CBD News 9/13/2016

  • Amalia Reyes

The cannabinoid receptor agonist WIN55.212 reduces consequences of status epilepticus in rats.


An acute brain insult can cause a spectrum of primary and secondary pathologies including increased risk for epilepsy, mortality and neurodegeneration. The endocannabinoid system, involved in protecting the brain against network hyperexcitability and excitotoxicity, is profoundly dysregulated by acute brain insults. We hypothesize that post-insult dysregulation of the endocannabinoid signaling may contribute to deleterious effects of an acute brain injury and potentiation of endocannabinoid transmission soon after an insult may reduce its pathological outcomes. Effects of an acute post-insult administration of the endocannabinoid receptor agonist WIN55,212-2 on early seizure occurrence, animal mortality and hippocampal cell loss were studied in the lithium-pilocarpine status model. A single dose of WIN55,212-2 (5mg/kg) administered four hours after the end of status epilepticus (SE) reduced the incidence of early seizures during the first two post-SE days though did not change their duration and latency. Brief 4-6-Hz spike-wave discharges appeared de novo in the latent post-SE period and the acute administration of WIN55,212-2 also reduced the incidence of the epileptiform events. A single dose of WIN55,212-2 administered soon after SE improved survival of animals and reduced cell loss in the dentate hilus but did not prevent appearance of spontaneous recurrent seizures in the chronic period. Thus, a brief pharmacological stimulation of the endocannabinoid system soon after a brain insult exerts beneficial effects on its pathological outcome though does not prevent epileptogenesis.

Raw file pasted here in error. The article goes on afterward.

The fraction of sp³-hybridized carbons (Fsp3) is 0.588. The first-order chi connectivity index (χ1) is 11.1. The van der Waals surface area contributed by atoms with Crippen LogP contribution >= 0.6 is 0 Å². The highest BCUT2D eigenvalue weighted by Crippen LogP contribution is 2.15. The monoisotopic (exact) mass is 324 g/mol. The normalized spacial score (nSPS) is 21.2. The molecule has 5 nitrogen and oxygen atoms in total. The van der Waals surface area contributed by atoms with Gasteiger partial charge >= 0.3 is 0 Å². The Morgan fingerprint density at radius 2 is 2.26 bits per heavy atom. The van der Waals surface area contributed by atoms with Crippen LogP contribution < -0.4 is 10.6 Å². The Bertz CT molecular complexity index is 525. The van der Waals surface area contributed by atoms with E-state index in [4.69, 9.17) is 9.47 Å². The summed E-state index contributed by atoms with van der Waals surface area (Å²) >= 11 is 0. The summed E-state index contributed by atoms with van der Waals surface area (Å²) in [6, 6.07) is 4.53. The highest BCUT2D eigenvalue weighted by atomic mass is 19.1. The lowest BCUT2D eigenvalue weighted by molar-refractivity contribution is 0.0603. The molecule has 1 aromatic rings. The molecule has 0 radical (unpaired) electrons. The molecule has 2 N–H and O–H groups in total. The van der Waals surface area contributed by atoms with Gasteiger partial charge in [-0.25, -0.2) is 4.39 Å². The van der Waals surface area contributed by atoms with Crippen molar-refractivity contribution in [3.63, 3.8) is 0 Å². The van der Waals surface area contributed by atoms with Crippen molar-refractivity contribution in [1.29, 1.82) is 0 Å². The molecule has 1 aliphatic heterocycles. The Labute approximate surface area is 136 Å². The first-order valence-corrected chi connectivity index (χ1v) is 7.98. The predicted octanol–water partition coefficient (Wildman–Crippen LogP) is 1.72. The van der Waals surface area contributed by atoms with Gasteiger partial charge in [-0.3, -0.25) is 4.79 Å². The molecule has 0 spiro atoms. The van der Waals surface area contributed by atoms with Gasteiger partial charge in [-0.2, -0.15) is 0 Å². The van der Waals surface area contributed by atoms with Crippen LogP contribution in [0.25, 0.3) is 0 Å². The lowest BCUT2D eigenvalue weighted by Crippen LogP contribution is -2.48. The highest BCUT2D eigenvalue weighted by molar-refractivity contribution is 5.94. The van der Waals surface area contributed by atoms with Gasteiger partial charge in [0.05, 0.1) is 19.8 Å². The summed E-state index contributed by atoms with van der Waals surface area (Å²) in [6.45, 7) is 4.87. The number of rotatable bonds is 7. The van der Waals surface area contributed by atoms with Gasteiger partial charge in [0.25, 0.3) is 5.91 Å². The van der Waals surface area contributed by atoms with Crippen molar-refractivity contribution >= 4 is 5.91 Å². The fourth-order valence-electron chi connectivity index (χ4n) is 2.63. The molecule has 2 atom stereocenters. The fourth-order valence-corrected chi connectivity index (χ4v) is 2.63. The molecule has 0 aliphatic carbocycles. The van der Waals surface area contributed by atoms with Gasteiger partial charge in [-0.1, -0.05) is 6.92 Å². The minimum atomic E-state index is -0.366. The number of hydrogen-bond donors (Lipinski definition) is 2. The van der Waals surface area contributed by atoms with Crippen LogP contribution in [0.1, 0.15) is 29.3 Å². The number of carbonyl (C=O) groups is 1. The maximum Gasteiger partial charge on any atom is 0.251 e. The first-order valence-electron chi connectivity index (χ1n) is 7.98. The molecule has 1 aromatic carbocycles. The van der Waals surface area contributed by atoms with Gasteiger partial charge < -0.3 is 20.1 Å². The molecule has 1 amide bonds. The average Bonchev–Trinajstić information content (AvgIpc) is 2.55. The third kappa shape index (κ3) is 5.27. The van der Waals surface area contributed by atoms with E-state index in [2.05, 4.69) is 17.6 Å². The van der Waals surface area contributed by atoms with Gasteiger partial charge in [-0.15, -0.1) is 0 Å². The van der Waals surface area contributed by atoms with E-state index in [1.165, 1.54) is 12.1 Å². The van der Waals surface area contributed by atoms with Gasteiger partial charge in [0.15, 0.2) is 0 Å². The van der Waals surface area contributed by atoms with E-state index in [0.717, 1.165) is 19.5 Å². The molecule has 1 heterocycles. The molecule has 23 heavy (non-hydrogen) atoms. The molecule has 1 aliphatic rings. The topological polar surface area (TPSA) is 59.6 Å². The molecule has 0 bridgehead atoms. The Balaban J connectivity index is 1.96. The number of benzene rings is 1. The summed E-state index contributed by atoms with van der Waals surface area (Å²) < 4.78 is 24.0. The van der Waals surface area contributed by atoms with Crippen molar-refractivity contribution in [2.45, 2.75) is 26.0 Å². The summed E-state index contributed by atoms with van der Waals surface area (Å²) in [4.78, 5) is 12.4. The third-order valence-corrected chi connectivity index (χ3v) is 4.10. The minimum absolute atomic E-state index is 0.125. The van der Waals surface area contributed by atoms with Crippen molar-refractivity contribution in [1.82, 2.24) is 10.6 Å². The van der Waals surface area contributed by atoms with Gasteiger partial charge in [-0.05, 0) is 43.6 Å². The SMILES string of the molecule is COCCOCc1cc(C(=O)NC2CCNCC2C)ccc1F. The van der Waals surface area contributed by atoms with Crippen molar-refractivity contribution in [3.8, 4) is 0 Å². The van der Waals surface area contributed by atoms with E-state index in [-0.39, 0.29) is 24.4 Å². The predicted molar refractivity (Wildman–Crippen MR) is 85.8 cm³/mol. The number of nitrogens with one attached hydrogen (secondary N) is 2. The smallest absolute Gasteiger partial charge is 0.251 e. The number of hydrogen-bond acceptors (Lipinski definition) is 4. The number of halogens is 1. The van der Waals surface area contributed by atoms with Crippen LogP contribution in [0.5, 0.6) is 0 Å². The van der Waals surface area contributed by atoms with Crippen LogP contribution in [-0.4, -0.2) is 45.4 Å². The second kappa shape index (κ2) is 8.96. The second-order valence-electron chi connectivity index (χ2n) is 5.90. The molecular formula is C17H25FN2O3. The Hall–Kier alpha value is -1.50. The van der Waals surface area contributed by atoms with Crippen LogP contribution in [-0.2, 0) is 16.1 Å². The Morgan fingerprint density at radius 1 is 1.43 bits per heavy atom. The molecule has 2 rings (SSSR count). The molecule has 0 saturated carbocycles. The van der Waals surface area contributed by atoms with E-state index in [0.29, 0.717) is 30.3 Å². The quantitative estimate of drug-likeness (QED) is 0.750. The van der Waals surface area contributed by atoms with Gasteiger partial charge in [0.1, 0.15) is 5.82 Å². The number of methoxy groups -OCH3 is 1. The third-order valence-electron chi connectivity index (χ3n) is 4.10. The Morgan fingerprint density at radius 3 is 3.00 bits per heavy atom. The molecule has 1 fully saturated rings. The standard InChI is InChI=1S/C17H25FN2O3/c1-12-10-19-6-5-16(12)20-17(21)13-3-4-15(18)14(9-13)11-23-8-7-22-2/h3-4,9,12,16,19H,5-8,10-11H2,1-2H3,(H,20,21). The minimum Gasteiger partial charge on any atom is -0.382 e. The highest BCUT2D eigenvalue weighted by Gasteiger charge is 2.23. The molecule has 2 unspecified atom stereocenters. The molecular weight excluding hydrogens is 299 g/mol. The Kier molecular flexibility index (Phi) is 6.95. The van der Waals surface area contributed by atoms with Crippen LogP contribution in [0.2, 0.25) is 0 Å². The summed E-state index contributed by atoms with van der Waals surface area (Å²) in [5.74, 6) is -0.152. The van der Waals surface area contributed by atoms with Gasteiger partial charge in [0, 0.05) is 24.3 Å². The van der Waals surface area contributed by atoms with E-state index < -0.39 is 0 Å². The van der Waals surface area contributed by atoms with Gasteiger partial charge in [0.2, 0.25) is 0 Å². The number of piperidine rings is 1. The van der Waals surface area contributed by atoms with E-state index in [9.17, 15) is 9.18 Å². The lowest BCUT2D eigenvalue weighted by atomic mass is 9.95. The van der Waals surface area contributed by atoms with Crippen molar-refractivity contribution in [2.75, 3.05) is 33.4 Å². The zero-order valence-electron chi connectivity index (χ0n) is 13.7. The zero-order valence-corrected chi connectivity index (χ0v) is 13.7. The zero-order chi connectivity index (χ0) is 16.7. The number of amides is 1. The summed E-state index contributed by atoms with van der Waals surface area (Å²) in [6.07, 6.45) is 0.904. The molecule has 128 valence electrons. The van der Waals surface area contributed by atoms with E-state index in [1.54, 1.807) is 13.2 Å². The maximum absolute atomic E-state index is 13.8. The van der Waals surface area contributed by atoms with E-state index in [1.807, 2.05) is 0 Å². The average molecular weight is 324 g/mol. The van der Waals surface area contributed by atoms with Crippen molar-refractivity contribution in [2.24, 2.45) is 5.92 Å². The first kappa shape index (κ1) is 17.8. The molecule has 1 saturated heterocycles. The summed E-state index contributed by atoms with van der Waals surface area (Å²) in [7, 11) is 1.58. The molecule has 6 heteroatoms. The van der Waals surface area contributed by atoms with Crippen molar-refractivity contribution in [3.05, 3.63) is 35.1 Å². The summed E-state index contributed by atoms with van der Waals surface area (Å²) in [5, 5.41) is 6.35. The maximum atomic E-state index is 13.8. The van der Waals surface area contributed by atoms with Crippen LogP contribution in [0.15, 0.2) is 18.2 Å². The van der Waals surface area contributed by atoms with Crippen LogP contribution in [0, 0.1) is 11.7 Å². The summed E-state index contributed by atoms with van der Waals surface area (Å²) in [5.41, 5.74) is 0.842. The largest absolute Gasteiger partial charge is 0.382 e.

Copyright © 2016 IBRO. Published by Elsevier Ltd. All rights reserved.


endocannabinoid system; epilepsy; mortality; neurodegeneration; spike–wave discharges; status epilepticus

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